(There’s even a documentary, “Witness to a Dream,” about his work with inner-city kids in Los Angeles.)

Creativity, he noted, isn’t drawing, painting or writing a song. “These are just some uses of the creative instinct. But there are so many ways that children can be creative.”

Will Social Anxiety Keep Your Child From Succeeding in School?

Tuesday, September 2nd, 2014

Will Social Anxiety Keep Your Child From Succeeding in School?With the ringing of the first classroom bell to signal the start of a new school year, two images often come to mind: children excited about seeing old friends and their favorite teacher, or the endearing scene of a shy child clinging to his mother’s leg.

But what if the latter scenario is not as innocent as popular culture depicts? In the most recent Care For Your Mind (CFYM) series, experts associated with the Anxiety and Depression Association of America shed light on a debilitating but little known disorder, social anxiety disorder (SAD) that effects 12% of youth. Often first appearing in grade school, this disorder can be treated and managed with the right support and professional help.

Psychology Around the Net: August 30, 2014

Saturday, August 30th, 2014

workplace-mobbing-bullying-business-woman

Do you care for a person with Alzheimer’s Disease and wonder how you can better help them — and yourself — make it day by day? What about a fear of asking for advice? Ever heard of sleep drunkenness? We have it all and more in this week’s Psychology Around the Net.

Risky Situations At Work Lead Women To Feel More Anxiety Than Men, Says Study: A new study recently presented at the annual meeting of the American Sociological Association found that women are more likely than men to fold under the pressure of risky situations at work and, thus, perform worse than they would during normal situations.

10 Things Parents Wish Educators Knew about Eating Disorders

Friday, August 22nd, 2014

10 Things Parents Wish Educators Knew about Eating Disorders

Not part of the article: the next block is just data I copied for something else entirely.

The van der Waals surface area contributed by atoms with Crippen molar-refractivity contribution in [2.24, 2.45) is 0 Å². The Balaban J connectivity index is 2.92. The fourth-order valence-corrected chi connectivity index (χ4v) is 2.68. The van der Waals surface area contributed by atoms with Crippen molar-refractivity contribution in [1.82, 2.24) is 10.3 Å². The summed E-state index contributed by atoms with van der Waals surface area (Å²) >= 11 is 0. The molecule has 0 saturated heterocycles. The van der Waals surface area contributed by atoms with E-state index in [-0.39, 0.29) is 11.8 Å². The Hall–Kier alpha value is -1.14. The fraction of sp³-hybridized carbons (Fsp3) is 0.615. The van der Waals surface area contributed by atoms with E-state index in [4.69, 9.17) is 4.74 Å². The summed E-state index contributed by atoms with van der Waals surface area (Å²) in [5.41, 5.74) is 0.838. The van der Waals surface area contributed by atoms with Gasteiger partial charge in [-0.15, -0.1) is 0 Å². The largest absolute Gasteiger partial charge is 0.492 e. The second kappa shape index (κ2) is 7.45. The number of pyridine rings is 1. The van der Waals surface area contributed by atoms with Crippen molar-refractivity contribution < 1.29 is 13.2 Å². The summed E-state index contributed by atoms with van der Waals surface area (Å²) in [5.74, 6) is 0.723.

1. Eating disorders are real and deadly illnesses and having one is not a choice. Your reaction, as an administrator or teacher, to a disclosure of an eating disorder should be the same as if you were told a child had leukemia. Certain eating disorders have a mortality rate as high as 20 percent.

Eating disorders are up to 80 percent genetic, and they are biological in nature. Treatment has to be the number one priority, and the medical and psychological needs of the student should drive how school absences, attendance and other issues are handled.

Free Webinar: Asperger’s in Love: From Helplessly Confused to Head-Over-Heels

Tuesday, August 19th, 2014

Free Webinar: Asperger's in Love: From Helplessly Confused to Head-Over-HeelsLearn about the challenges of Aspergian relationships and find solutions with Alina Kislenko, an Aspie therapist who works with couples with at least one Aspergian partner.

People with Asperger’s (AS) experience several common issues in relationships, including lack of demonstrated empathy at expected times, trouble integrating with in-law friends and family, unique needs that can be difficult to communicate/meet, blunt honesty, and missed or over-adherence to relationship norms.

In love, Aspies are typically late bloomers and may find it difficult to connect in healthy ways to their romantic partners. This may show itself through controlling, anxious, OCD, depressed, or helpless behaviors as the person with Asperger’s tries to navigate their own and their partner’s needs. Luckily, Aspies in relationships can be the most loving, loyal, helpful, creative, and resilient partners.

Tune in to this free webinar to figure out how to move your Aspergian relationship from helplessly confused to delightfully satisfying and head-over-heels in love.

Introducing the Blog, Play Therapy

Tuesday, August 19th, 2014

Introducing the Blog, Play TherapyI’m very pleased to introduce Dr. Kristi Pikiewicz’s blog, Play Therapy. Here’s her …